Carolina Ballet serves up a double dose of spooky dancing

Reviewed by Doria Worden
Times-News correspondent
teens20@thetimesnews.com

   RALEIGH — The classic tale of Dracula brings horror, love and passion to any soul brave enough to endure the story. That epic legend came to life on the Fletcher Opera Theater stage when Carolina Ballet performed “Dracula” and “The Masque of the Red Death” to a nearly sold out house last Saturday night.
The evening began with “The Masque of the Red Death,” a ballet based on the chilling story written by Edgar Allan Poe. The scene involved a masked ball with eight couples clad in stunning dresses and costumes. Soloist Alicia Fabry and corps de ballet artist Adam Schiffer danced the leading roles of the sun and the moon to angular, unique choreography that impressed with the difficulty of the partnering.
   The Arabian couple, danced by Lara O’Brien and Adam Crawford Chavis, was fascinating. O’Brien’s extensions and flexibility were breathtaking and every transition and lift with Chavis seemed effortless. The Red Death, danced by Richard Krusch, was a spectacular character that made the skin of the audience crawl with every ominous advance. The music had an eerie quality that heightened the sense of unease and dread the characters felt for the Red Death. At the end of the dramatic scene, the masked characters all fell victim to the fatal disease and the horror reached the audience as the Red Death stood alone on the stage with the curtain descending silently.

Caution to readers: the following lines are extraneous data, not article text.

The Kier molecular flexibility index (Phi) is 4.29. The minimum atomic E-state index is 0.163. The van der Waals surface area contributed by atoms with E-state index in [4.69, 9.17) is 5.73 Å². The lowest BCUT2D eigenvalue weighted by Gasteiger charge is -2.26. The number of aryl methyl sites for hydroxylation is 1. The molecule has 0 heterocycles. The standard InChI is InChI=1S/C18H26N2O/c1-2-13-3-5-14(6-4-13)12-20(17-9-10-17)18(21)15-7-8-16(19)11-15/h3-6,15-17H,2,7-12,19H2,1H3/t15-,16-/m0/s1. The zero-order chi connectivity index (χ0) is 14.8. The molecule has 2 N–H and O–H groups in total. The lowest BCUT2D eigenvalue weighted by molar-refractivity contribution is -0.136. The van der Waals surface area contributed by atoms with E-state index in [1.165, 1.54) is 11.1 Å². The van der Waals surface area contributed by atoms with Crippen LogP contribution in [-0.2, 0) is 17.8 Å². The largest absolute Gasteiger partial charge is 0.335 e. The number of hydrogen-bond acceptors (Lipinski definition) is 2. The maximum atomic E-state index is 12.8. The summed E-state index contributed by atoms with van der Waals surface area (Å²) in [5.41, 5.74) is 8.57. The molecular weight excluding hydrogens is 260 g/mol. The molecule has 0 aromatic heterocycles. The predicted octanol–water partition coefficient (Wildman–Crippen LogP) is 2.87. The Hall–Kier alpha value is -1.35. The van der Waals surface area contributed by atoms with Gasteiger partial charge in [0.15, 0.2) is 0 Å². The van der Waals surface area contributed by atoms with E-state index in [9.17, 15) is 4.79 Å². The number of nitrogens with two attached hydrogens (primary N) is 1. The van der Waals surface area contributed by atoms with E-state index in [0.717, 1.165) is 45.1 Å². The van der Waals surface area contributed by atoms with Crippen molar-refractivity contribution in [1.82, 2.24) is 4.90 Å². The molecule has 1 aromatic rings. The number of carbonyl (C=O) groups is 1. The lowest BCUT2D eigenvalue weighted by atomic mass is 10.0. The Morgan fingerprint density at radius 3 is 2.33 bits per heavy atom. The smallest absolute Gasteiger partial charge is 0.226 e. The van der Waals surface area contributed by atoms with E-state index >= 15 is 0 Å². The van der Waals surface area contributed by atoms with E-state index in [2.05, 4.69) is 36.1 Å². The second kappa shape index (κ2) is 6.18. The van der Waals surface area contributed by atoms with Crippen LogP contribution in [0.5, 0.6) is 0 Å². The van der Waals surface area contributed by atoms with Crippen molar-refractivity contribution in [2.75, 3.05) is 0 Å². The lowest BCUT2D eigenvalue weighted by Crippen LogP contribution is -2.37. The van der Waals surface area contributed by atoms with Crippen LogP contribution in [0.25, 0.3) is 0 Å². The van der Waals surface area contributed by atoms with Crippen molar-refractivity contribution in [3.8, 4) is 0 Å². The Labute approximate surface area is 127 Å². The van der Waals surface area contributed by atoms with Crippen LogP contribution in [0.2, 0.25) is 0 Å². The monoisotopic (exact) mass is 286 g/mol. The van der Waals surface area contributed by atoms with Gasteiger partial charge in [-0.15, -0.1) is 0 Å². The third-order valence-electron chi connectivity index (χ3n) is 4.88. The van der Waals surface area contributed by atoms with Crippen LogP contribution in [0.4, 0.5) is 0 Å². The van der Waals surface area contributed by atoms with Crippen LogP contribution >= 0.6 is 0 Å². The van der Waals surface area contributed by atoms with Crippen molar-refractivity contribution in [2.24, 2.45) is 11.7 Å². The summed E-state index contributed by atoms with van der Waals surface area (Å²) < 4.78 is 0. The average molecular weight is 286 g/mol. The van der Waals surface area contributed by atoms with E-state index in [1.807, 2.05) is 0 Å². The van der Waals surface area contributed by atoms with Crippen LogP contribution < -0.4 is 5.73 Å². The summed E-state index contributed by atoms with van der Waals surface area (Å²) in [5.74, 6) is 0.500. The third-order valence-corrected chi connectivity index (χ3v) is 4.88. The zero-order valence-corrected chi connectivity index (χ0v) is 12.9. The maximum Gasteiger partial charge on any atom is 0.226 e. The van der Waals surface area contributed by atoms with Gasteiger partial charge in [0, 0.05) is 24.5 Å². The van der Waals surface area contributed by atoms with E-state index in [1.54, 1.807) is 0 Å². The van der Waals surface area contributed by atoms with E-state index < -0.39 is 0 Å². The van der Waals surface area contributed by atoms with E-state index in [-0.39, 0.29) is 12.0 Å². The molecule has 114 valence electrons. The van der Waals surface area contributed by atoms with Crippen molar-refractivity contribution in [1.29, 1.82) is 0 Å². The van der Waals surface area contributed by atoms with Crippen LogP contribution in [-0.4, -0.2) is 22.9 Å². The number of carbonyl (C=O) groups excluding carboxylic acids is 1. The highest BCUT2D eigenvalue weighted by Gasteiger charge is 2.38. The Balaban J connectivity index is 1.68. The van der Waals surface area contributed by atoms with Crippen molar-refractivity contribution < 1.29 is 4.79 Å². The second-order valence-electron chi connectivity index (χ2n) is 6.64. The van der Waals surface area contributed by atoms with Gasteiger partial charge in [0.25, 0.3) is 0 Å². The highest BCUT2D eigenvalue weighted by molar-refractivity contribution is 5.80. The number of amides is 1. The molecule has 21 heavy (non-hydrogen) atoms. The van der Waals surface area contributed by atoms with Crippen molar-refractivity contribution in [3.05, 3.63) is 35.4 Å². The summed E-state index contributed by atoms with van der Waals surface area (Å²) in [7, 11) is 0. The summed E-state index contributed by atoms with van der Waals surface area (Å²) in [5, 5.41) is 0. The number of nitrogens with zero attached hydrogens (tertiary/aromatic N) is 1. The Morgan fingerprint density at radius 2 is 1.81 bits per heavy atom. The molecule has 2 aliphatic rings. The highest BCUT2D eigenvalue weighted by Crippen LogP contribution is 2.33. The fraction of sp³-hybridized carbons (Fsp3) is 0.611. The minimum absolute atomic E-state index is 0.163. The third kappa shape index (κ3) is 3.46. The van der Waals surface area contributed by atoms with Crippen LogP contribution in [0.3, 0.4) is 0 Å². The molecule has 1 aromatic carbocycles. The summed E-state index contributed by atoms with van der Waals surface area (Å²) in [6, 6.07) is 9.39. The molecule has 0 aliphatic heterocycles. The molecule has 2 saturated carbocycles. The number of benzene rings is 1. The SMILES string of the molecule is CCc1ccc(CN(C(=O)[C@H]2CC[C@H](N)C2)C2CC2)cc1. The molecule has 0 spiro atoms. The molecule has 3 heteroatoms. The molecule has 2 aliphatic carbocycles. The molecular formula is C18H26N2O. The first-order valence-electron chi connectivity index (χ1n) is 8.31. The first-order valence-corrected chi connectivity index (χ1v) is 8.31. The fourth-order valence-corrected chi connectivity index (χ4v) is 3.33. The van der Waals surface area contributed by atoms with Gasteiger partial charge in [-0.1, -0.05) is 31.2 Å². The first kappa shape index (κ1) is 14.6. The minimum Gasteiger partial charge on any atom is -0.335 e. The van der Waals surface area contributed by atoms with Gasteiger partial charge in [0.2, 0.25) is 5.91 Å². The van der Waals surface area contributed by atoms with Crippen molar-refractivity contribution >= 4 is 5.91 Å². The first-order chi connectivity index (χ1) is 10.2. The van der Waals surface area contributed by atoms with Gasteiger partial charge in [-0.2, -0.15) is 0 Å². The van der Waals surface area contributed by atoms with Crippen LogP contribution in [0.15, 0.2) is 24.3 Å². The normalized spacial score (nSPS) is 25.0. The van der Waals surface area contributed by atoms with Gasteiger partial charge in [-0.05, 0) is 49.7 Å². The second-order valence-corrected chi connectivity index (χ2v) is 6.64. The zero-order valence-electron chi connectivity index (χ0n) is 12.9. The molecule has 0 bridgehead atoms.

“Dracula,” the main attraction of the night, was told flawlessly by the dancers and the choreography by Lynne Taylor-Corbett. A narrator told the story as it progressed, improving the understanding and flow of the ballet. The title role was danced by principal Marcelo Martinez, who captivated the audience with his exceptional acting and sly portrayal of the evil Dracula. Margaret Severin-Hansen and Lara O’Brien were stunning as the leading women in the ballet. Severin-Hansen was seemingly weightless as she glided across the stage. The stage effects were equally as breathtaking. Shadows flitted across the scenery, creating the illusion of Count Dracula descending on his victims. Martinez seemed to appear out of the shadows and slither across the stage. All characters mesmerized, from the grotesque twisted sisters, to the creepy but humorous mental patient, Renfield; the audience was captivated at every turn. The musical score, composed by J. Mark Scearce was wonderfully sinister and brought the horror of Count Dracula to life.
Performances of “Dracula” and “Masque of the Red Death” are at 2 p.m. and 8 p.m. Saturday, Oct. 25, and 2 p.m. Sunday, Oct. 26, 2014, at Duke Energy Center for the Performing Arts in downtown Raleigh. Tickets range from $30.14 to $68.11 at all Ticketmaster outlets.

 Doria Worden is a junior at Western Alamance High School
and a Teens & Twenties writer.

 

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